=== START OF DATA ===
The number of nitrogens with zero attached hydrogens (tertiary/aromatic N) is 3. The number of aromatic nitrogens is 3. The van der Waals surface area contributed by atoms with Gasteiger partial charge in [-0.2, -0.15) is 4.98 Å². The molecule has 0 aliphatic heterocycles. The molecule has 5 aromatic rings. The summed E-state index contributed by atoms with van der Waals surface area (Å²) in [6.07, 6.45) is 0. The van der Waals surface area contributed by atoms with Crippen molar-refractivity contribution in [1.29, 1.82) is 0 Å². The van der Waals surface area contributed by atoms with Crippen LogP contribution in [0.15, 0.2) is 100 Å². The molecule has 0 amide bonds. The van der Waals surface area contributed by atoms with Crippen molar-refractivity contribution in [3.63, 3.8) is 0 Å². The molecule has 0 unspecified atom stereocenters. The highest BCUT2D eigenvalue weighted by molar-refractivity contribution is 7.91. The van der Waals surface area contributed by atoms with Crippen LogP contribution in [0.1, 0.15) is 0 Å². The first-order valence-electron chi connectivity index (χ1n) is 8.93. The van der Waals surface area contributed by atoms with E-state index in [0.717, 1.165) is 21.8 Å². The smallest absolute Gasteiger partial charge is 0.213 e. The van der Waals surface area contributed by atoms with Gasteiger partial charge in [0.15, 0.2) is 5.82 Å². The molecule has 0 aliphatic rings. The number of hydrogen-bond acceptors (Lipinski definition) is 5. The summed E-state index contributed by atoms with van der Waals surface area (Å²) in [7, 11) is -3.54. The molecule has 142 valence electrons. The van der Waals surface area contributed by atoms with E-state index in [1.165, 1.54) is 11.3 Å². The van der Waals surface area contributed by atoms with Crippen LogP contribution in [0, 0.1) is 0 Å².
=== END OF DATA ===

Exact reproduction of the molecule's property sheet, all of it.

The number of nitrogens with zero attached hydrogens (tertiary/aromatic N) is 3. The number of aromatic nitrogens is 3. The van der Waals surface area contributed by atoms with Gasteiger partial charge in [-0.2, -0.15) is 4.98 Å². The molecule has 0 aliphatic heterocycles. The molecule has 5 aromatic rings. The summed E-state index contributed by atoms with van der Waals surface area (Å²) in [6.07, 6.45) is 0. The van der Waals surface area contributed by atoms with Crippen molar-refractivity contribution in [1.29, 1.82) is 0 Å². The van der Waals surface area contributed by atoms with Crippen LogP contribution in [0.15, 0.2) is 100 Å². The molecule has 0 amide bonds. The van der Waals surface area contributed by atoms with Crippen molar-refractivity contribution in [3.63, 3.8) is 0 Å². The molecule has 0 unspecified atom stereocenters. The highest BCUT2D eigenvalue weighted by molar-refractivity contribution is 7.91. The van der Waals surface area contributed by atoms with Crippen LogP contribution in [0.1, 0.15) is 0 Å². The first-order valence-electron chi connectivity index (χ1n) is 8.93. The van der Waals surface area contributed by atoms with E-state index in [0.717, 1.165) is 21.8 Å². The smallest absolute Gasteiger partial charge is 0.213 e. The van der Waals surface area contributed by atoms with Gasteiger partial charge in [0.15, 0.2) is 5.82 Å². The molecule has 0 aliphatic rings. The number of hydrogen-bond acceptors (Lipinski definition) is 5. The summed E-state index contributed by atoms with van der Waals surface area (Å²) in [7, 11) is -3.54. The molecule has 142 valence electrons. The van der Waals surface area contributed by atoms with E-state index in [1.165, 1.54) is 11.3 Å². The van der Waals surface area contributed by atoms with Crippen LogP contribution in [0, 0.1) is 0 Å².